The state’s largest hospital, the University of Iowa Hospitals and Clinics, is in the first phase of its surge plan. If hospitalization rates spike once again and the system’s intensive-care unit is stressed, the second phase would be enacted, which would involve adding more ICU beds, reassigning more staff and rescheduling more nonessential surgeries, said Dr. Jorge Salinas, UIHC epidemiologist.

“We can handle surges, but they should not be viewed by the public as solutions. They are consequences,” Salinas said.

“The solution is taking the appropriate precautions to avoid infections in the first place, including avoiding large gatherings, wearing a mask and social distancing.”

All area hospitals say they have contingency plans to expand inpatient care through alternative sites, as well as plans to open more COVID-19 units within the hospital when and if necessary.

In efforts to maintain staff capacity and preserve their supply of personal protective gear, hospitals across the state in the past few weeks delayed certain elective surgical procedures that required an overnight hospital stay.

Cedar Rapids hospitals have not resumed those elective procedures. Officials are assessing that decision “hourly” based on the trends of the pandemic, UnityPoint Health-St. Luke’s Arnold said.

UIHC also plans to postpone surgical procedures “as needed.”

“It is important to understand that, while we can delay nonessential procedures or surgeries, it typically is not in the best interest of those patients,” Salinas said. “We found after the first phase that many cases worsened because of the delay.

“The best approach is to have everyone follow the safety measures so all Iowans can still get the care they need.”

Hospitals rely on collaboration

The supply of personal protective gear is in a much better place than it was earlier in the pandemic, and Myers of Mercy Medical said health care officials don’t anticipate any further disruption of supply lines.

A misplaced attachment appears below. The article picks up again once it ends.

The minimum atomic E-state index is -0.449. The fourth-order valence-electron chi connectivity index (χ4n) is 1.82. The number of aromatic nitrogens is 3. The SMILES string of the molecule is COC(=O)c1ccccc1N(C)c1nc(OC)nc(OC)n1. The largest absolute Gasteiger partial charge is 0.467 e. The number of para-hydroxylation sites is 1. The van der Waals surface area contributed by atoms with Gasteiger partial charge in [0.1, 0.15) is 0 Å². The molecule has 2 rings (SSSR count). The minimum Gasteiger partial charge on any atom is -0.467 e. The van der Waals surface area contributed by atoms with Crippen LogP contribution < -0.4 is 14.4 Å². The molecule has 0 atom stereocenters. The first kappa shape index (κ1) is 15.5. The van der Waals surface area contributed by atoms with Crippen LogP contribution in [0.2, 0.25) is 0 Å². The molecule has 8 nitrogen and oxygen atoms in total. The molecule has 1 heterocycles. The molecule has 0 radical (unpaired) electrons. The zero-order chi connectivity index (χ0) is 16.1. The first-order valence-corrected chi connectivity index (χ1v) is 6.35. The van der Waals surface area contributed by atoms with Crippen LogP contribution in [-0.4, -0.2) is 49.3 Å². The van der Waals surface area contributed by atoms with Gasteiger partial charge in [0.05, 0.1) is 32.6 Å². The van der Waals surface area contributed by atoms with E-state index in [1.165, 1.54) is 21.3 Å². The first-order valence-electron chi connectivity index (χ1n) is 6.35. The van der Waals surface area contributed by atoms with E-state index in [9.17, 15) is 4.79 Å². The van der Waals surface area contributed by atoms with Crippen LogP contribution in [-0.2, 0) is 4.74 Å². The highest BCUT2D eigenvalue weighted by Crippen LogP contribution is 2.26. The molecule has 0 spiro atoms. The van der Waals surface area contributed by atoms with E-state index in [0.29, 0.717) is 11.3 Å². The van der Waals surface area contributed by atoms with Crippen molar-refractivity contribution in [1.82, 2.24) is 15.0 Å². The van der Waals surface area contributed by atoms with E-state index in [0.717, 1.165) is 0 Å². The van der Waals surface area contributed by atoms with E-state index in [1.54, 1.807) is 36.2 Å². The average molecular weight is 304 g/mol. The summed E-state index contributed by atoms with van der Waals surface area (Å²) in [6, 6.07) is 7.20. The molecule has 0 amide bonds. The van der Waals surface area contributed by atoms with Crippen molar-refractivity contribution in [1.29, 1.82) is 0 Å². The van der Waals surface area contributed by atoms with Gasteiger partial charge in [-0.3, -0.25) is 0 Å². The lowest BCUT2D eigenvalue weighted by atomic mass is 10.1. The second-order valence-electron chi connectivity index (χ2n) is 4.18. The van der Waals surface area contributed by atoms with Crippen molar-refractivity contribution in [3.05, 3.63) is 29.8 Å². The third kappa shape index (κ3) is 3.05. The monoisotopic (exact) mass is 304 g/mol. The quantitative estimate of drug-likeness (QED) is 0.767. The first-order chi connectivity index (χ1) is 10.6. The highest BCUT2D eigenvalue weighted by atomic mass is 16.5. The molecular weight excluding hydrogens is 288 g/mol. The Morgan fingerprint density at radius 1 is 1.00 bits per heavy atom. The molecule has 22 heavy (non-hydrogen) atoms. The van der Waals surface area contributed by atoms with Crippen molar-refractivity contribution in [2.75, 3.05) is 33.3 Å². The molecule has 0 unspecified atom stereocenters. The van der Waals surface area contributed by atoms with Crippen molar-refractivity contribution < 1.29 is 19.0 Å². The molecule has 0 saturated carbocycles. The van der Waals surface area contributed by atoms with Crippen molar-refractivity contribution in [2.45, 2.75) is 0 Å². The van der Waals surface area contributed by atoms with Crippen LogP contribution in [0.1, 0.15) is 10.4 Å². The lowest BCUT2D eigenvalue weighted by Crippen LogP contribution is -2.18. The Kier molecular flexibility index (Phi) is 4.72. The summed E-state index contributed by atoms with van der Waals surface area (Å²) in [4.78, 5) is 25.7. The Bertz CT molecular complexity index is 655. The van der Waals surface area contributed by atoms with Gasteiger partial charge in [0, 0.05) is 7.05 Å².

However, he noted hospitals have not been able to truly stockpile supplies — meaning a surge in cases could put that capacity at risk.

The biggest concern for local health care leadership is their staff’s ability to keep up with the demand without becoming burned out.

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At UIHC, hundreds of staff have been cross-trained to take on other roles within the system, allowing health care workers to be shifted from outpatient to inpatient care areas in need.

Salinas said officials also have reassigned staff to help with UIHC’s influenza-like illness clinic and the call center, both of which are experiencing “increased volume in the past several weeks.”

Postponing elective procedures has helped alleviate that pressure. But hospitals also have turned to collaborations with one another.

Smaller hospitals are sending sickest patients to larger hospitals capable of providing a higher level of care, while the larger hospitals are sending healthier patients to those smaller hospitals, said Jennifer Nutt, vice president for clinical services at the Iowa Hospital Association, during a virtual news conference Tuesday.

St. Luke’s is working with its rural counterparts in the area — including Compass Memorial in Marengo and Regional Medical Center in Manchester — to help alleviate the strain the Cedar Rapids hospital is feeling by sending non-COVID-19 patients into their care.

Earlier this month, St. Luke’s officials also said they have sent COVID-19 patients from their hospital to smaller hospitals in the UnityPoint Health system, including Jones Regional Medical Center in Anamosa and Virginia Gay Hospital in Vinton.

“This is a great collaboration with the rural hospitals, and it is also helping create more capacity at St. Luke’s to care for the sickest patients in Eastern Iowa,” Arnold said.

Comments: (319) 398-8469; michaela.ramm@thegazette.com